Igniting the “Developmental Light” Through Mentorship

Publish Date

15 AUG 2023


For Edward Shober, Executive Advisor to CEO and Executive Vice President, Head of Strategy & Business Transformation, EMD Electronics, mentorship has played a significant role in his development as a leader.

With over 30 years of experience in the semiconductor industry, how has mentorship played a role in your journey and development within Merck KGaA, Darmstadt, Germany?

Mentorship has consistently played a very significant role over the course of my career journey. It has positively contributed to my own professional development over the years. Early in my career, I embraced values such as treating every mentee with respect, operating with the highest level of integrity and encouraging mentees to take their own next step forward in their careers. This set a positive tone in my mentoring relationships. By providing career guidance and support to employees, I have shared my own experiences, helped mentees work their way through career challenges, and enabled them to “see the light,” within their own professional development. I have learned that mentors can also develop leadership skills and behaviors in these relationships, which benefit their own leadership competencies as well.

What advice would you give to mentees seeking out a mentor? In your opinion, what qualities determine the most successful relationship between a mentee and a mentor?

When seeking out a mentor, seek someone who is unlike yourself. Find someone who has professional experience in a realm that piques your interest, but also where you do not have competency yourself. By doing that, you will be challenging yourself to learn alternative perspectives and approaches. This ability to be open to new skills and perspectives will help to broaden your leadership skills and career possibilities. I also recommend that you should look for a mentor who embodies qualities or values which you’d like to develop. Learn from those who emulate what you desire to become yourself.

How can a mentor balance the responsibilities of their current role along with their commitment to a mentee? How have you found success in balancing mentorship in the past?

First and foremost, mentors are leaders. Leadership is about service; so, mentorship is part of your leadership role. One of the most important skills for a mentor to have is the ability to deeply understand a mentee’s desires through active listening. Giving a mentee your undivided attention and quality time is the best leadership you can provide to an employee yearning for growth. Great leaders believe that they work for their team. Thus, to me, mentorship is an integral part of my leadership role.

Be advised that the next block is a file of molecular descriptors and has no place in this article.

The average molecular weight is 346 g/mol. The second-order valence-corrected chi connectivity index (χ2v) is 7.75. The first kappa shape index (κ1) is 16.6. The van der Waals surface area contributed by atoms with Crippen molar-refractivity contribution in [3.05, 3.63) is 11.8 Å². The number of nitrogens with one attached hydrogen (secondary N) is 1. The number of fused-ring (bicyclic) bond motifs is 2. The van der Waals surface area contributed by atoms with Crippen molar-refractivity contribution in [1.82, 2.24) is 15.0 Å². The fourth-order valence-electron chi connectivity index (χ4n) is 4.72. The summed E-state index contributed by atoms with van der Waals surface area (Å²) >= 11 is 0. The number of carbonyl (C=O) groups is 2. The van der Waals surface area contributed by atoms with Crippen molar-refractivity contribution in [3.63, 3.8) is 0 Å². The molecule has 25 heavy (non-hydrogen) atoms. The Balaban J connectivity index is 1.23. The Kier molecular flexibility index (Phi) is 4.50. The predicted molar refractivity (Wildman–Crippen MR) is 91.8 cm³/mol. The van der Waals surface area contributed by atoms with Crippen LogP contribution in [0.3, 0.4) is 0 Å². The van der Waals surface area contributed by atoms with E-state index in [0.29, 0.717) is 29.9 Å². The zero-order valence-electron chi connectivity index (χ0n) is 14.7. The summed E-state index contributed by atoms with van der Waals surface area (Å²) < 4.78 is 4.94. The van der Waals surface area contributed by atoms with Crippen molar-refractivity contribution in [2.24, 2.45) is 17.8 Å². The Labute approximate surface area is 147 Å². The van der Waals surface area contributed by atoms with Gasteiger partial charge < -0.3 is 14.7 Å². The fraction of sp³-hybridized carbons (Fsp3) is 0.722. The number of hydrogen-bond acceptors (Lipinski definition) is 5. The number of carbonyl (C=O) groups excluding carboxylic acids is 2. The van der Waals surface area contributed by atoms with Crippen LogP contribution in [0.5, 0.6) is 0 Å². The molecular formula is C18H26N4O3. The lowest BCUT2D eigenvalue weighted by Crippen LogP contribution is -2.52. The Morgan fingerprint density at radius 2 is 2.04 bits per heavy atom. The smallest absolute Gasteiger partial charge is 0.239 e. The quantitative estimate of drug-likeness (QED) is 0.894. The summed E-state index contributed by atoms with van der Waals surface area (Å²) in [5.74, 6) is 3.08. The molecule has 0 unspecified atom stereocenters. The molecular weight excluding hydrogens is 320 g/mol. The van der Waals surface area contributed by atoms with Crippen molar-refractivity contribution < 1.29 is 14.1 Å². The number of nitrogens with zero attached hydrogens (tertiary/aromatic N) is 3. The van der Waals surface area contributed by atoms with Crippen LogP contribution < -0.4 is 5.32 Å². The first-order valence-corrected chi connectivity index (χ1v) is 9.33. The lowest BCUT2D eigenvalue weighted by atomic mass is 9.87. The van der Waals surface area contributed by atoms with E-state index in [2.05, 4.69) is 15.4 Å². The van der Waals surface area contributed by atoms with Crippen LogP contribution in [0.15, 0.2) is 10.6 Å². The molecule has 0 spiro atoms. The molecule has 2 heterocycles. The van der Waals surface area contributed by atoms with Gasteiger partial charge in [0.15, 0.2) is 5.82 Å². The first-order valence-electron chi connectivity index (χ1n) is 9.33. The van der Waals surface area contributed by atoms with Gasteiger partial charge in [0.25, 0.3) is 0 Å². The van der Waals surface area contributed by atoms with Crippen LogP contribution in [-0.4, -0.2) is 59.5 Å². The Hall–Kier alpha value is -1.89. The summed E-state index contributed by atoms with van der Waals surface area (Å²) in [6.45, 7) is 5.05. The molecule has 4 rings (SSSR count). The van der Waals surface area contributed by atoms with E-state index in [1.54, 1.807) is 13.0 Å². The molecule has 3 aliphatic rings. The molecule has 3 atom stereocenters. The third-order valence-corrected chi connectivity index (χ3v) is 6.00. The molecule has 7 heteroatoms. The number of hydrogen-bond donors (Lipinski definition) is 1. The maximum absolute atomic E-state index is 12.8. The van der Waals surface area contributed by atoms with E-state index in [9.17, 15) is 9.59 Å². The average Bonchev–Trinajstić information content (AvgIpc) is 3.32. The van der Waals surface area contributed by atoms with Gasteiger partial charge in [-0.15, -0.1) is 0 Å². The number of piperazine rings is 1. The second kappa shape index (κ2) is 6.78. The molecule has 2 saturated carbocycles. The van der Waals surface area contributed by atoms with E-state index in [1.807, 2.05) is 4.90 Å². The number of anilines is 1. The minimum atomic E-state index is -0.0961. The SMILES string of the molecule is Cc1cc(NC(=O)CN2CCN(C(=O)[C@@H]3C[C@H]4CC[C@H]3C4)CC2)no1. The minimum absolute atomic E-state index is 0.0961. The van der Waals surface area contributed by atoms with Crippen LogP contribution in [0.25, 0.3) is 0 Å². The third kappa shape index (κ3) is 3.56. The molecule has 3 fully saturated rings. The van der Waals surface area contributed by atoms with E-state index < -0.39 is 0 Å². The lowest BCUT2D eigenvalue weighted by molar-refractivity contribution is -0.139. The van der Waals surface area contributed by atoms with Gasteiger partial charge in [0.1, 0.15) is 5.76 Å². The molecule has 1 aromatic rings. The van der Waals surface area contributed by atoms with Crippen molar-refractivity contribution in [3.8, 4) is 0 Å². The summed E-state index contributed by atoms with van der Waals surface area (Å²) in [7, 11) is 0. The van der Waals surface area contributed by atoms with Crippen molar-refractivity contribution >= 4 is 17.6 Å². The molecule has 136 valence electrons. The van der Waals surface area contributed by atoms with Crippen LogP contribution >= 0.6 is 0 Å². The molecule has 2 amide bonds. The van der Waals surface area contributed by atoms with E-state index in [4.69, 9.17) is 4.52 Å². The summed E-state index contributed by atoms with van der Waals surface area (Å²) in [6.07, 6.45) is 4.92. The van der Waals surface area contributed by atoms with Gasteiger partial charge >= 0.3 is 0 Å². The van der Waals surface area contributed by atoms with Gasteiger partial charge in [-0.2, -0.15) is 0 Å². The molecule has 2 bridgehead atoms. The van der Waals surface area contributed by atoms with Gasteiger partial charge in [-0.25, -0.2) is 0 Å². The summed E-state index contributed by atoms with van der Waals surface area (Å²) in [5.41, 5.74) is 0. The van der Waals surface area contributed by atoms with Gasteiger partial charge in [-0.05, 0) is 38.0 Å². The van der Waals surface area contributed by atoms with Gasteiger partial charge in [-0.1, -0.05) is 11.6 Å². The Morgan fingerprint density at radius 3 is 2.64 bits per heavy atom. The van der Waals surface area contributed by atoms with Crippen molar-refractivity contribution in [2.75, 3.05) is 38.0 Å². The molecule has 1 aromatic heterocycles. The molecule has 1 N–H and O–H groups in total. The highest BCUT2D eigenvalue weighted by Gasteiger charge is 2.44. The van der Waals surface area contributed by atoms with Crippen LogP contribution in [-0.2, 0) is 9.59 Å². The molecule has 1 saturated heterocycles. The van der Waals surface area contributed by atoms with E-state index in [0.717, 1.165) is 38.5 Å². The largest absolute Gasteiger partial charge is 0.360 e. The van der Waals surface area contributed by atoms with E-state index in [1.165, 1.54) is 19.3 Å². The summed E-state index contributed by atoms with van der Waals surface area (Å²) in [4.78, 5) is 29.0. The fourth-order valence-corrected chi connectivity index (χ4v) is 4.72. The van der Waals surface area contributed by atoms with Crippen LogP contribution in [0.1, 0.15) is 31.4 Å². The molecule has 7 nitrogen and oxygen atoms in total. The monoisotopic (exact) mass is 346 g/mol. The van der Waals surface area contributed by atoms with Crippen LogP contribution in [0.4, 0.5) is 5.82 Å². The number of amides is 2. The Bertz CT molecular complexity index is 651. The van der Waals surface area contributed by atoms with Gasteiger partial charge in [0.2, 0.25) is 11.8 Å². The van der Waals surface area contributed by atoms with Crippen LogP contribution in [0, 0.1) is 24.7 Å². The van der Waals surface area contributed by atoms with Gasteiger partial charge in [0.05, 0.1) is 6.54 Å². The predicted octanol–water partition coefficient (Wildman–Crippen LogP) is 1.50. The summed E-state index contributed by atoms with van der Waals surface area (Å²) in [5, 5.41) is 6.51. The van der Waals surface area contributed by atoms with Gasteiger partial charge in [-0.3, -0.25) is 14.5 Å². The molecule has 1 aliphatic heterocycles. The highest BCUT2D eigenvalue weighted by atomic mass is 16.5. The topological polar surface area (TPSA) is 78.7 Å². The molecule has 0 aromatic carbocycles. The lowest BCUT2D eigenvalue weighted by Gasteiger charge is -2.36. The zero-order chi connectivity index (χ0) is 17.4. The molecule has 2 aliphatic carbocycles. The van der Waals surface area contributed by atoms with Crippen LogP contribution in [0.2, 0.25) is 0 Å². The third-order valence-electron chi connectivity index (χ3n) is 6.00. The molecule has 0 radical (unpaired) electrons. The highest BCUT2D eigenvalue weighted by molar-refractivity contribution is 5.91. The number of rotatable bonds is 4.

When it comes to thinking inclusively about how we as individuals can support our colleagues in their development journeys, what advice would you give on how mentors can be aware of diversity, equity, and inclusion?

When it comes to role modeling the DE&I behaviors as a mentor and leader, it is paramount that we create a company where everyone is respected, safe, included and valued: regardless of their background or identity. Celebrating the diversity of our Employee Team and empowering our collective diversity is what makes us stronger in the markets we serve. As such, mentors need to strive to embrace our rich diversity and unleash the resultant competitive advantage it provides us with.

As you’re a strong supporter of mentorship and have been a mentor for many, can you talk about the benefits of this type of relationship and give an example of one that has been particularly significant or impactful for you?

I have thoroughly enjoyed both formal and informal mentorship opportunities. It is especially satisfying when I see what I call the “developmental light” ignite within mentees. The “developmental light” sparks as they begin to understand their own professional situation and look to further develop themselves both personally and professionally. For me, it has been especially satisfying to see several technically oriented professionals become more familiar with the business and customer side of our EMD Electronics business. It has been rewarding watching them becoming willing to move into unchartered career territory and take on roles outside of their former career comfort zone. Providing mentees with confidence and motivation, further helps them to unlock their own potential. I have seen this occur several times in recent years. Mentorship not only develops the mentee, but it also increases the capability of Merck KGaA, Darmstadt, Germany to deliver upon our own spirit of caring, pioneering and outperforming. In some of my recent mentor relationships, we have focused on the realms of “acting as the owner, obsessing with the needs of our customers and then simplifying and acting with urgency,” all of which are critical for our success in the Electronics’ Industry we serve.